Photography can be a challenging subject to take on and understand when starting out. Even someone who has been doing photography for a while may have skipped past some of the most basic topics to get to a point where they are happy with their level of understanding and have never looked back. The best way to refresh your mind and take that first step is to go right back to the basics!
I thought it would be a great idea to run a "Back to basics" series of posts on the blog to cover some of the most important things that anyone wanting to start out and even for the seasoned pro's to refresh their minds as the Safari season quickly approaches the African continent!
In this first post I'd like to look at "those numbers on my lens".
For explanation purposes, we are going to use the following Canon lenses as examples:
- 16-35mm 1:2.8
- 70-200mm 1:2.8
- 100-400mm 1:4.5-5.6
- Fixed 600mm 1:4
Take note however that these numbers will appear exactly the same on the other camera brand lenses.
The Focal Length
The first set of numbers mentioned in the lens specifications refers to the focal length of your lens and is represented in millimetres. These don't have anything to do with the actual size of the lens but rather how much zoom you have. Very technical I know, but let's get a better understanding of this.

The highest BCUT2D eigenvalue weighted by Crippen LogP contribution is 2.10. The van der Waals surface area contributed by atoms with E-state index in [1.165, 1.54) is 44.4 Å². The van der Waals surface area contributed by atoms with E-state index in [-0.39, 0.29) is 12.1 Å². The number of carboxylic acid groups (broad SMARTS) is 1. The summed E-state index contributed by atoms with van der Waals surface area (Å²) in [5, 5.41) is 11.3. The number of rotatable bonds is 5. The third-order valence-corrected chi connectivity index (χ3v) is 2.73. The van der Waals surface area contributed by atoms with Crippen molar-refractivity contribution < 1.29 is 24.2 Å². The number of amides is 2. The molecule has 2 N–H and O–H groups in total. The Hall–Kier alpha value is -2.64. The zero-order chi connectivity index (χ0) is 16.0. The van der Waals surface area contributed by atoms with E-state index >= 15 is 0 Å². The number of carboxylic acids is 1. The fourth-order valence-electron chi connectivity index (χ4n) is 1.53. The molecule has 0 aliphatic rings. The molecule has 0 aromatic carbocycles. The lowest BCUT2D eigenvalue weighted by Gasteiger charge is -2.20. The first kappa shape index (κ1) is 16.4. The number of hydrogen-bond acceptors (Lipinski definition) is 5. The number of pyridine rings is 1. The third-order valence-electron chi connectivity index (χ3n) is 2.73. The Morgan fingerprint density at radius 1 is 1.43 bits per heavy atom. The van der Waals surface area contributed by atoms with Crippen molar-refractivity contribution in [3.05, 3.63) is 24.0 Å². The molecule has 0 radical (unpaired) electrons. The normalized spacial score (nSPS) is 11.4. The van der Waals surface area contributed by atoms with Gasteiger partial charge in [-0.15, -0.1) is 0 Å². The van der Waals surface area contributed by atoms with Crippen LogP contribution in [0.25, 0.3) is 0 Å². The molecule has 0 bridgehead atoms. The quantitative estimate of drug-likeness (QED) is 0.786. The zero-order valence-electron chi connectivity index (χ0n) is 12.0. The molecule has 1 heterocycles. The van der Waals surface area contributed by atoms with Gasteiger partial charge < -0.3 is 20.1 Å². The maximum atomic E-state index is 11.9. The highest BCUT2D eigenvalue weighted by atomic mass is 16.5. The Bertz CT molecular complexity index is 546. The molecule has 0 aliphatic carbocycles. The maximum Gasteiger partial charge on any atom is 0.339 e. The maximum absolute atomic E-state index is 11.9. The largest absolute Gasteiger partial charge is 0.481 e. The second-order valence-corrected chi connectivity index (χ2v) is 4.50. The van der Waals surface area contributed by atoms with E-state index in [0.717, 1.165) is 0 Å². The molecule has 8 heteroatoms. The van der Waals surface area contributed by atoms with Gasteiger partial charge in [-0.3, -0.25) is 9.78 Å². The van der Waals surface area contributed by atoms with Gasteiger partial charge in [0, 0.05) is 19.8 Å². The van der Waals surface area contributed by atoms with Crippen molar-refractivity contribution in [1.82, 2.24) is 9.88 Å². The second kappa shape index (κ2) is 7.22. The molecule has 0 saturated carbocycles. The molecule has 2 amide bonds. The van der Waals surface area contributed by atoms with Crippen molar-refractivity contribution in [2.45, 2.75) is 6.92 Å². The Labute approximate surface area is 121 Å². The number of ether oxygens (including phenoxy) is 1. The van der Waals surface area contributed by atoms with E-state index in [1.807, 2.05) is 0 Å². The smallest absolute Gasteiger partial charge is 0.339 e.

The first number represents the widest possible field of view (minimum focal length), whilst the second number represents the narrowest field of view or maximum zoom (greatest focal length). Not all lenses have the ability to change focal lengths (for example from 16 to 35mm or 80-400mm) and are referred to as prime lenses as they operate at a fixed focal length (e.g., 300mm, 400mm, 600mm).
Below, you can see a visual example of each lens at its maximum zoom (greatest focal length).
16-35mm @ 35mm
70-200mm @ 200mm
100-400mm @ 400mm
Fixed 600mm @ 600mm
The Aperture Range
The second set of numbers represented as something along the lines of " 1:4.5-5.6" or "1: 2.8" refers to the aperture range of the lens.
In the example of the lens below, the focal length of the lens is clearly marked as 100-400mm.
This is followed by "1:4.5-5.6".
These maximum aperture values are linked to the focal length values and in essence can be read as follows:
"When I am at a focal length of 100mm my widest aperture will be F 4.5, however, when I zoom in to 400mm my widest aperture value drops to F5.6"
Not all lenses are created equal though, some have a fixed maximum aperture throughout the range of the focal length. A 70-200mm F2.8 is a great examples of this and the specifications for such a lens can be read as follows:
"Regardless of whether I am at a focal length of 70mm or 200mm, my widest aperture value will still be F2.8"
This brings us to the next question, and the next post in the "Back to basics" series: What is Aperture and how can I use it in my photography?
If you are wanting to continue your learning process, feel free to check out some of the other blogs done by The Wild Eye Guides on the link below.
Scan through a variety of blogs focused on "Photography tips and training".